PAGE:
Where’s the Game Changer in Fundraising?

Posted on: January 10th, 2010 by Hayim Herring No Comments

The proliferation of social media tools has fundamentally changed organizations. (Not all organizations have grasped this reality!) Specifically, sites like Google, Facebook, MySpace, Twitter, YouTube and Flickr have enabled and empowered individuals to deeply influence organizations-to highlight their relevance or their superfluity, to engage with them or to bypass them. (For more about this, see http://tinyurl.com/n7sx7e). Individuals can organize in, through, around and across organizations in ways which were unimaginable only a decade ago.

While I’m not a professional fundraiser, my impression is that non-profit fundraising has not caught up with the Web 2.0 era. And there’s special opportunity for churches and synagogues to benefit from social media tools. Even in this environment, where public charities have seen a decline, the one sector that hasn’t felt this impact relative to other causes is religion (http://tinyurl.com/m889b8 ). True, many faith-based organizations allow members and supporters to donate funds online. They may even announce special campaigns and provide updates on them through their websites, Twitter and Facebook. Maybe some are even using video testimonials to promote fund development. But, the underlying methods of fund development appear to have remained the same: dues for synagogues and donations for churches, special appeals or campaigns, endowments and bequests, annual fundraisers, etc.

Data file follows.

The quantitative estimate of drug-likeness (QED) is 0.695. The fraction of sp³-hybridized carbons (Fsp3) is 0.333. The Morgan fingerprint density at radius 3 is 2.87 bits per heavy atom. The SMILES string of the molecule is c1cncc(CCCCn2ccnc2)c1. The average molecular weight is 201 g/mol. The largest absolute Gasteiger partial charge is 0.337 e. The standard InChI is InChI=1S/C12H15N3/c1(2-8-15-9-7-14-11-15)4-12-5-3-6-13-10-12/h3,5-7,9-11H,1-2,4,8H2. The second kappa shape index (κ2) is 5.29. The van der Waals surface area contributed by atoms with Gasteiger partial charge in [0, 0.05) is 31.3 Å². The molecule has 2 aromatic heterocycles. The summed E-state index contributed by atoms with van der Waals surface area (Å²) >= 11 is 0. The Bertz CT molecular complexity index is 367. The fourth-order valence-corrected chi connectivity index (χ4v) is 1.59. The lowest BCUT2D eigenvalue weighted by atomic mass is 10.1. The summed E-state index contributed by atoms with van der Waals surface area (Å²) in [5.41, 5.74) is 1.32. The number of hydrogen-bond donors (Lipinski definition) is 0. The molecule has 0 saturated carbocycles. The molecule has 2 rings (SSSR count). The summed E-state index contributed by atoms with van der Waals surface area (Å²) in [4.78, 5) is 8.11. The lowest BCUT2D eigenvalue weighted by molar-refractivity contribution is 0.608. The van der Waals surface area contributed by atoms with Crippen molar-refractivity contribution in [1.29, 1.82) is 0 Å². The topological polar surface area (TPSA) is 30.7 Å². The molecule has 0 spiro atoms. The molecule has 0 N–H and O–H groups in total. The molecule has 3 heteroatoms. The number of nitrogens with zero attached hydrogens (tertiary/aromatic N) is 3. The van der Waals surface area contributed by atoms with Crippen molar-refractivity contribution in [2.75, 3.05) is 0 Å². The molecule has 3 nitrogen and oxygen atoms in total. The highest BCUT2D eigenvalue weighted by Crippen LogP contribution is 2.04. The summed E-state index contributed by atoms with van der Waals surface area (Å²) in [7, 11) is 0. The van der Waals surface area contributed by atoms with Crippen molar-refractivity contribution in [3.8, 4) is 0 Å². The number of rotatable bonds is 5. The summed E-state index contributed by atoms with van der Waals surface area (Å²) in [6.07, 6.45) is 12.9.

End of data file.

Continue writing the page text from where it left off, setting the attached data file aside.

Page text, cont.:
What would be some game changers for congregations?
• Within the mission of the congregation, allowing groups or individuals within congregations to determine what they want to contribute to (perhaps once a minimum amount of funds was raised for operations).
• Inviting people who are not members to financially support a cause in which they believe.
• Creating a flash fundraising campaign to support an emergency need (like a flash mob) and then disbanding when the goal is met.
• Providing congregants with opportunities all-year long to offer ideas about how to maintain the financial health of the congregation.
• Adding an on-line component to all ongoing fundraising activities.
• Involving those who are more tech-savvy in discussions about social media fund development.

Maybe I’m off-base, but it seems like we’re still at the stage where we’re using unconventional tools in conventional ways when it comes to fundraising. I’d love to hear your thoughts on this one!

Rabbi Hayim Herring, PhD

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